Thursday, March 25, 2010

Old Fashioned Easter Ideas

We recently asked fans on our Facebook page if they were doing anything old fashioned for Easter.

Here were some of the comments:

Ann K - We always use onion skins to color eggs.
Great tip Ann! You can use onion skins (red and yellow), beets, cranberries, and several other natural ingredients to dye your eggs. These ingredients give off a wonderful earthy look. Here's more ideas for dyeing eggs naturally this Easter.

Kim P - I always buy my grand daughters and nieces kites to fly at my mom's on easter after our dinner and egg hunt. No one flies kites anymore so we have made it a family tradition. Last year a few of the grown ups even brought their own to fly.

Bianca G - Can't get any more old fashioned than Passover matzoh,  lamb, horeradish, and pickled fish.

So what about you? Doing anything old fashioned for Easter this year?

Here are some ideas for table decorations this Easter!

Turn a recycled white sheet into a spectacular Easter tablecloth by sponge painting bunnies, baskets and eggs in bright spring colors. Be sure to use textile paints so the tablecloth can be washed and used another year. Fabric paints are also available in squeeze applicators with glitter colors for decorating the sponged Easter eggs. Paint will need to dry at least 24 hours prior to use.

 Make a festive napkin ring by threading a sewing needle with narrow elastic thread and stringing jelly beans onto it. You may need to put a little vegetable oil on the needle to help it slide threw the candy. Tie off the ends to form a circle and slide it over the rolled napkins for a cute way to dress up the table. Add a solid colored doily under the plates for a festive way to dress up the table.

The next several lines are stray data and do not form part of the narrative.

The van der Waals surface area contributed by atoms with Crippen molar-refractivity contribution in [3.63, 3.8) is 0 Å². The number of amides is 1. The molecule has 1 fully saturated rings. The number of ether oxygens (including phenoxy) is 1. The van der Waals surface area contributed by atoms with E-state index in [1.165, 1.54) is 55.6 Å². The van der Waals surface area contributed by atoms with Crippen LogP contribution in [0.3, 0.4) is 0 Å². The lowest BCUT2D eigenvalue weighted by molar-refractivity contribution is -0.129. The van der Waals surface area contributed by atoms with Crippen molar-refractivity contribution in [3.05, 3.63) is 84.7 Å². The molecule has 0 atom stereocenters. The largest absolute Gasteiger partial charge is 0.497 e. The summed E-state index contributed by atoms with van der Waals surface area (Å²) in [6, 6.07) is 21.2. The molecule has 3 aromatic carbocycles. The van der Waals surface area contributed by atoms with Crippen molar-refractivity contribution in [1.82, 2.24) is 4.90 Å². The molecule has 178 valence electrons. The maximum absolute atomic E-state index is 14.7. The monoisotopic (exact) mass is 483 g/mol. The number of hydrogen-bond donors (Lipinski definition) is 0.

You can serve creamy lemon pie or light strawberry custard, strawberry almond pastry or let the kids decorate personalized tulip cookies. The menu options are endless but I suggest you keep the choices light and festive. Tableware does not need to match but keep to a color theme of bright spring colors or soft pastels.

If you are looking for something fun, try these Easter egg hunt ideas!

Sunday, March 21, 2010

Baking Bread & Serving Salad for Twenty

Tomorrow I am bringing food in to my daughter's school for the Teacher's Dinner the PTO provides. I decided to bring a salad since last week I had blogged about greens and salads. I'm going to stop and get the ingredients at the last minute so it's fresh. I have a bottle of Ranch Dressing and a bag of Caesar Croutons purchased this weekend. I have apple bread in the oven tonight. This is the recipe I used:

Apple Bread

1 cup vegetable oil
3 eggs
2 cups granulated sugar
2 tsp. vanilla
3- 3 1/2 cups diced apples *see note
3 cups all-purpose flour
2 tsp. cinnamon
1 tsp. baking soda
1 tsp. salt

Mix together the oil, eggs, sugar and vanilla til combined in a medium sized bowl.
In a large bowl sift the flour, cinnamon, baking soda and salt. Add the apples and mix in with the flour. Next add the wet ingredients, stirring with a large spoon until combined. Divide between two loaf pans that have been sprayed well with cooking spray or buttered. Place the pans on a cookie sheet and bake on the middle rack at 325 degrees F. for 1 1/2 hours. Cool, and slice.

Notes: I bought a bag of marked down assorted apples at the store, peeled and diced enough for 3 cups, but it was a little over, so I threw those in too. I also sprinkled brown sugar on the top of each loaf before baking. My oven runs hot and I lowered the temperature to 300 degrees F.

I like to cool and slice my bread before bringing it to potlucks or dinners such as this one at school. It's easier for people to put on their plates, plus it allows me to control the number of slices so everyone shares nicely:)